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Nick Poyntz-Wright: Industry shouldn’t wait to tackle annuities failures

The industry should not wait around on the annuities crisis

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Our review, published earlier this month, confirmed the suspicions of many people when it showed that the annuities market is not working well for consumers.

The introduction of automatic enrolment will significantly increase the numbers of people saving into a pension, and the once-in-a-lifetime annuity decision will be taken by more people than ever in future. It is critical we act now to try and improve it.

What we found worried us: many people are potentially worse off in retirement because they are not shopping around and switching on the open market.

Of those who stick with their current pension provider, eight of 10 could get a more generous income in retirement if they bought an annuity from a different provider, with the average benefit of switching equivalent to having an extra £1,500 saved into a pension. Considering the average size of these pension pots is nearly £18,000, that is significant.

We are also concerned about those with small pension pots. We found very few firms which would offer standard annuities for less than £5,000 on the open market, meaning they have far less choice and more limited access than those with larger amounts.

Many thousands of people use comparison websites to find out more about their annuity options and to buy their annuity, and we have already acted on our findings in this area. We found poor practice on all of the sites we looked at with most being unclear on costs and they have now made changes at our insistence. With comparison sites playing such an important role – particularly for those with smaller sums saved, we had to act to protect consumers from being misled.

This report is only the first step. It exposes the challenges and confirms the extent to which consumers are losing out. We don’t have the complete jigsaw yet but we are starting to build a clear and authoritative picture of what is going wrong. 

As part of this, we will also be taking a close look at the activities of the different market participants, including providers, to ensure they are putting the customer’s best interests at the heart of everything they do.

We will publish some interim findings in six months, and are aiming to publish our final conclusions in a year’s time. But we don’t expect the industry to wait a year before considering how best it can serve its customers. There are some immediate things to consider in the comparison sites guidance, and there are some lessons to be learned by reading the thematic review.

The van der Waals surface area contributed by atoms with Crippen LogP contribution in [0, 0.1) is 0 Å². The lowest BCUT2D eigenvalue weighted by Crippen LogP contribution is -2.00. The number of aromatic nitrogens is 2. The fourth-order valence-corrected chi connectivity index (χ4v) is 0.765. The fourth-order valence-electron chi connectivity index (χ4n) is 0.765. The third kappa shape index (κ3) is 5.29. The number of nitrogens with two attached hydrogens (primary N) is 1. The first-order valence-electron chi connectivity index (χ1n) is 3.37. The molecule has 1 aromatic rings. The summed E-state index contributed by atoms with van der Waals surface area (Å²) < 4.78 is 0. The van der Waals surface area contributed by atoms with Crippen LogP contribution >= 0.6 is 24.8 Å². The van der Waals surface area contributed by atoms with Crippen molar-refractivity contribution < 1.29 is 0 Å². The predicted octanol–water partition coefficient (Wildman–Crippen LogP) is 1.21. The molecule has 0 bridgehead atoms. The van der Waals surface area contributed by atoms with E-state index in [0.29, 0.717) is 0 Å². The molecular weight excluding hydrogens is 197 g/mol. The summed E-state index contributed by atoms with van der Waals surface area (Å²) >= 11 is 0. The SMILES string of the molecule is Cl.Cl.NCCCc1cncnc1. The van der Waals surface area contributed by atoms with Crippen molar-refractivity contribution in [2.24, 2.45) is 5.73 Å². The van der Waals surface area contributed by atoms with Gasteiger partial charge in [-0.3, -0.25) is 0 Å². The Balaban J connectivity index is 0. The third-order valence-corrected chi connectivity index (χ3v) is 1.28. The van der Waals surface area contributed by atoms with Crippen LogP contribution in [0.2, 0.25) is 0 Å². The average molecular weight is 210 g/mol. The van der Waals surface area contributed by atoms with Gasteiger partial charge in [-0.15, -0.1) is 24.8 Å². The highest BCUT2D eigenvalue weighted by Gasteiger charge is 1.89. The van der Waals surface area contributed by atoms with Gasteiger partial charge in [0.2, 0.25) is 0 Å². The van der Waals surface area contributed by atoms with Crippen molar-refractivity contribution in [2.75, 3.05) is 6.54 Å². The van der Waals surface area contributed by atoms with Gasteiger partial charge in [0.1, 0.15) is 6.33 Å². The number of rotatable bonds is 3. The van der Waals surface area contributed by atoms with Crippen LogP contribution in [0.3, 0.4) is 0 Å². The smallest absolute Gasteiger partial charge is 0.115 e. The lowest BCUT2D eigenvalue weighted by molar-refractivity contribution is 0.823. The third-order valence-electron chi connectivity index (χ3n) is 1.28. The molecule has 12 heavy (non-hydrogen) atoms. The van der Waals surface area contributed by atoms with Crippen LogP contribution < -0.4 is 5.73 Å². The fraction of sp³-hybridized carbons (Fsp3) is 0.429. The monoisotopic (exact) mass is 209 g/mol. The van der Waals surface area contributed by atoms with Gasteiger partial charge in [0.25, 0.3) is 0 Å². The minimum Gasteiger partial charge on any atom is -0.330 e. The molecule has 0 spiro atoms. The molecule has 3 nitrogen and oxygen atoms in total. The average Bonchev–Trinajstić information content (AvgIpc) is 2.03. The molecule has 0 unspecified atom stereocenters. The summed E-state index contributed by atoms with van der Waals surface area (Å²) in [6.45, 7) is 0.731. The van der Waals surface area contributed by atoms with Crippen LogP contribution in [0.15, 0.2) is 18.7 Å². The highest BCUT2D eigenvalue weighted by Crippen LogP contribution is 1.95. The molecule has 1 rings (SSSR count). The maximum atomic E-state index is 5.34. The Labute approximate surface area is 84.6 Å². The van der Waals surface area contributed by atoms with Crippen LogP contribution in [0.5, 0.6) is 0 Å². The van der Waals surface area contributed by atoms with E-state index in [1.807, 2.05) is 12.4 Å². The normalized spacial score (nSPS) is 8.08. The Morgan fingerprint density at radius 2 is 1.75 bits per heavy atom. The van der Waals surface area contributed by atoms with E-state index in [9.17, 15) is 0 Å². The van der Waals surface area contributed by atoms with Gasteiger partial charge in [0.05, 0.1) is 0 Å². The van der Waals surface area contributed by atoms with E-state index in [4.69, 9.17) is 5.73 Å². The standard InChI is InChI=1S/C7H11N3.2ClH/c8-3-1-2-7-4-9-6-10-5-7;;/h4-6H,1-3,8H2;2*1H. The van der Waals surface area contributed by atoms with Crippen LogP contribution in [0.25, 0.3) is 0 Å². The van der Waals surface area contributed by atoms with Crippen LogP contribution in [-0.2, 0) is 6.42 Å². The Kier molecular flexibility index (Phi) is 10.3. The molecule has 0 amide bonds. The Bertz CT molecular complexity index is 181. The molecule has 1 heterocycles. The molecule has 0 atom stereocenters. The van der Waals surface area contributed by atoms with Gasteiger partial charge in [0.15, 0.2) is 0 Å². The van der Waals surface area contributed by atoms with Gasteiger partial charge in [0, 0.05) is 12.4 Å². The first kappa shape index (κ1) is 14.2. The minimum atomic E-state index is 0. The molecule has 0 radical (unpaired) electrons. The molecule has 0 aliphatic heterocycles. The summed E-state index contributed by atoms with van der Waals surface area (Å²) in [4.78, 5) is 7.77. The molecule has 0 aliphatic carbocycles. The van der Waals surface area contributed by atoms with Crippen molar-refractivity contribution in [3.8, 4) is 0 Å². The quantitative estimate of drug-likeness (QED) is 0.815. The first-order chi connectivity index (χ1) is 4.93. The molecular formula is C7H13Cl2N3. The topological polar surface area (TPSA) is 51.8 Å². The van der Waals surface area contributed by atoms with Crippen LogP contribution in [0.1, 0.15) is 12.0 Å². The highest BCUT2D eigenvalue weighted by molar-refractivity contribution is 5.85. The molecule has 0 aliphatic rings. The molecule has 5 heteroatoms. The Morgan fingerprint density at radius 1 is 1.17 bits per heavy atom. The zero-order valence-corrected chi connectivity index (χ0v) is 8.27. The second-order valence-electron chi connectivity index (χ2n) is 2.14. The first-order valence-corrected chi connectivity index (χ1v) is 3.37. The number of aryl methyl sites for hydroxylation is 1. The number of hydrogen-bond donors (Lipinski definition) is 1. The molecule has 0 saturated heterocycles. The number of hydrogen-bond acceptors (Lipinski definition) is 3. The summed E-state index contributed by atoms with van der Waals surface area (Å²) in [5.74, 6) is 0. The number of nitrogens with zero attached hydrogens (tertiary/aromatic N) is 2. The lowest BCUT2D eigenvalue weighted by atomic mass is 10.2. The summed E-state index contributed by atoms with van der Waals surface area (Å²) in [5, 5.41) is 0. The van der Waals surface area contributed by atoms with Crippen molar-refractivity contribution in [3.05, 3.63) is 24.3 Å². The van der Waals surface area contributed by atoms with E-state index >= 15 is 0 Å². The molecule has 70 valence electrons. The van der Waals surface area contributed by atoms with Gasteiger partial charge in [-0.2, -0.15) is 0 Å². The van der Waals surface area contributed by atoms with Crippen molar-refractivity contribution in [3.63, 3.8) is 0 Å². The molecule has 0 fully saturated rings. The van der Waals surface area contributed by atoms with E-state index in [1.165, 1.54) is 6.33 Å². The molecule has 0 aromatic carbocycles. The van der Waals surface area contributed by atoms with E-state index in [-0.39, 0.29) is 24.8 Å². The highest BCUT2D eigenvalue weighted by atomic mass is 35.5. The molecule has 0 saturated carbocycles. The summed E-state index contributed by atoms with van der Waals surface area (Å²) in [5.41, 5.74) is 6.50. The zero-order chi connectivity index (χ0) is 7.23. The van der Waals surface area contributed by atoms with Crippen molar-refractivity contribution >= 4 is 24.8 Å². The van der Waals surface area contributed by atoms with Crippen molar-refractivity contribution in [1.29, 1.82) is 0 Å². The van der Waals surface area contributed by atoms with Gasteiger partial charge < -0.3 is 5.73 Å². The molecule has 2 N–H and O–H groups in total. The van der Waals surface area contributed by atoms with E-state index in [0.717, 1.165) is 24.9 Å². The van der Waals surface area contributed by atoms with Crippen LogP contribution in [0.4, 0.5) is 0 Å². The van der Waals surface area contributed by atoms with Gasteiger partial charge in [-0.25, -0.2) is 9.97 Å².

It is important we get this right and we will be working with the industry over the next year with the aim of ensuring the market works well for those buying an annuity . We know there are lots of different views about what is going wrong and what action we should be taking to make things better, and we will consider these carefully as we continue our work.

This Thursday I will be sitting down with the pension industry to discuss these issues at a Money Marketing Wired live TV event; I look forward to talking more about this then.

Nick Poyntz-Wright is director of long-term savings and pensions at the FCA

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Comments

There are 2 comments at the moment, we would love to hear your opinion too.

  1. Julian Stevens 3rd March 2014 at 5:57 pm

    Well ~ why have the FSA and the FCA waited so long before taking action, the most fundamental action being to make the OM the default option at retirement? We aren’t permitted to quote any pension figures. You should now seek out an IFA. Simple.

    “What we found worried us: many people are potentially worse off in retirement because they are not shopping around and switching on the open market.” You make it sound, Mr Poyntz-Wright, as if this is some sort of unexpected surprise discovery ~ the industry’s been trying to tell the FSA/FCA for at least the past decade.

    If the way in which the regulator has dragged its heels on this for such an appallingly long time, to the detriment of so many consumers and to the point of it becoming an ongoing farce, it’d be laughable. And to think this is a body that rips off the industry close on £600m a year.

  2. @ Julian

    “We aren’t permitted to quote any pension figures. You should now seek out an IFA. Simple.”

    If you don’t mind, I’d rather not be forced to pay for advice that I might not need (even though this may be a horrifying thought for advisers). For those of us who are perfectly capable of shopping around ourselves this is a needless expense.

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